Rocky Horror: Let’s Do the Time Warp Again was made and broadcast by Fox for Halloween in a valiant attempt to remake the 1975 classic. However, scouring fan reviews on IMDB, the only remarkable thing about it is how low the score is; the highest rating I saw was a 4 with most giving it a 1 out of 10. Now, perhaps it wasn’t the best adaptation, which from watching most of it (I couldn’t face the whole thing) I can attest too, however, this isn’t the real problem. The issue is that it is a remake of something that is so decisively beloved by so many – indeed, a ‘cult classic’ –  it didn’t stand a chance.

This seems to be a paradox we are stuck in now, a loop of remakes and sequels, remakes and sequels. They bring in money at first – attracting an audience if only through morbid curiosity – but don’t seem to encourage a fluctuating and growing creative market. At this point a second film is pretty much expected, and whilst some remakes and sequels can be quite well respected, you have to pick your franchises and pick your audiences.

Rocky Horror 2016

This seems to be part of the new phenomenon of creating multi-film franchises out of one plot. This seems to have its roots in the teen genre and the ease at which teenagers will be willing to have their fandoms extended: Twilight: Breaking Dawn (2011, 2012) parts 1 and 2, Mockingjay (2014, 2015) parts 1 and 2, Deathly Hallows (2010, 2011) parts 1 and 2, The Hobbit (2012, 2013, 2014), all three films made out of a 300-page book and now, 5 movies to be made out of Fantastic Beasts And Where to Find Them. For films outside of these mostly teen audience, however, it is almost as if people live to go and see the sequels if only to disprove them. The response to the new Ghostbusters (2016) film, for instance, seemed to be one of genuine surprise that it was any good – we expect remakes to be bad, yet they are consistently made and we consistently see them, and this seems to continue the spiral of remakes which no one really seems to want.

Rocky Horror: Let’s Do the Timewarp Again (Fox, 2016), seemed to want to cash in on the Halloween success of the film but instead alienated people (pun completely intended) and get their backs up by treading well-worn territory. The major problem with the new Rocky Horror: Let’s Do the Timewarp Again was that it was too different to be good. The music was different, the cast was different, the dancing was different. In fact, it was actually slightly better in terms of choreography and sound/visual quality. Therein lies the problem. It doesn’t have the nostalgic feel of the shaky camera, and wobbly sets, or the glimpse of the Boom appearing in the top of the screen every now and again.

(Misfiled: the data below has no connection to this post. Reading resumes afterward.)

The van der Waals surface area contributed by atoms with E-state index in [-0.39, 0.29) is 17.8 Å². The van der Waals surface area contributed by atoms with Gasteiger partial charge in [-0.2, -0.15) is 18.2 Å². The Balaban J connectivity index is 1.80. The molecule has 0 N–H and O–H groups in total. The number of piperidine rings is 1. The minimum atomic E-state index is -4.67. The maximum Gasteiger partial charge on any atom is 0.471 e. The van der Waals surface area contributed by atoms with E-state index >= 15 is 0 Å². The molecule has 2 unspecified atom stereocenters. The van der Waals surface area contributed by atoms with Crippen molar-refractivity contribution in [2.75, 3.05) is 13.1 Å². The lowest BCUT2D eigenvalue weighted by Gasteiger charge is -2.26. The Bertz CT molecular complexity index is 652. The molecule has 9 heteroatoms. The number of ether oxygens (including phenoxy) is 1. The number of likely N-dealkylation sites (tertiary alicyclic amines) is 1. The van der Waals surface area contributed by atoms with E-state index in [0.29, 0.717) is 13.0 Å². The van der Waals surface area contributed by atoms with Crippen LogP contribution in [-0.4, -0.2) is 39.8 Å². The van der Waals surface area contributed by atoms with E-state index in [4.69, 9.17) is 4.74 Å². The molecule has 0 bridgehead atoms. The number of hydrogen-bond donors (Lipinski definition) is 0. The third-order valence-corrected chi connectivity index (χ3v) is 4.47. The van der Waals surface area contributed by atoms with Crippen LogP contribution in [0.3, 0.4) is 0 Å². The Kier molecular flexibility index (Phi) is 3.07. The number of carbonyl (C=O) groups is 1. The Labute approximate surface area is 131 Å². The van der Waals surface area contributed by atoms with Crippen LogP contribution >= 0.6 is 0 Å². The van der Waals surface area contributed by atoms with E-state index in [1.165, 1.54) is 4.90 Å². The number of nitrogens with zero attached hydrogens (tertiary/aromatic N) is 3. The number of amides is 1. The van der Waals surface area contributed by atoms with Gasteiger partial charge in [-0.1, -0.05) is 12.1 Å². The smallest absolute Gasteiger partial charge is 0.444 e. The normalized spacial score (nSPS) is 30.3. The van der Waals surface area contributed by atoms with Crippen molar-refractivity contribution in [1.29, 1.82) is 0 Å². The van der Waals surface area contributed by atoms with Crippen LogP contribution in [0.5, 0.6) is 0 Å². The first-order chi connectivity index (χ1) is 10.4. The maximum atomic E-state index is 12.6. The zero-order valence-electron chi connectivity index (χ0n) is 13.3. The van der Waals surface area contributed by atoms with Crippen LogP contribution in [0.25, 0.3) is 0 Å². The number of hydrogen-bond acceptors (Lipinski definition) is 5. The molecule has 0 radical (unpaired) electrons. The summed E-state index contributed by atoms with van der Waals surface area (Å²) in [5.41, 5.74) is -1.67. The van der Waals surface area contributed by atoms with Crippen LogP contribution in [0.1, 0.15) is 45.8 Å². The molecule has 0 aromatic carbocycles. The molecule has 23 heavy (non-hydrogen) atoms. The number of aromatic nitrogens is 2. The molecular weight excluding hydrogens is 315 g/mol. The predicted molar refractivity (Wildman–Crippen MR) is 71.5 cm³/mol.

Rocky Horror 1975

Arguably, the desire to remake it was a valiant idea of Fox’s part, but the ‘poor’ quality of the original is part of its charm, and removing that makes the film feel wrong. Perhaps remakes are acceptable in large franchises, where they can be forgotten and laughed about, but in a small, cult remake – one that is remade nearly every year in the theatre with absolutely no changes other than cast –  it just won’t work. You are selling to an audience of critics who may bite initially, but will never be impressed.

Overall, the temptation to make a remake of such a popular film with such a die-hard audience is tempting and I can see why Fox would want to do it. But because it remains so popular in the model it is now, there is no room for update, and, I would argue, even if the new version of The Rocky Horror Show was the best thing ever, it would still be a flop. So, stick to bigger franchises that have room for expansion, or franchises that need reviving, but don’t mess with the cult classics – they are ‘cult’ for a reason.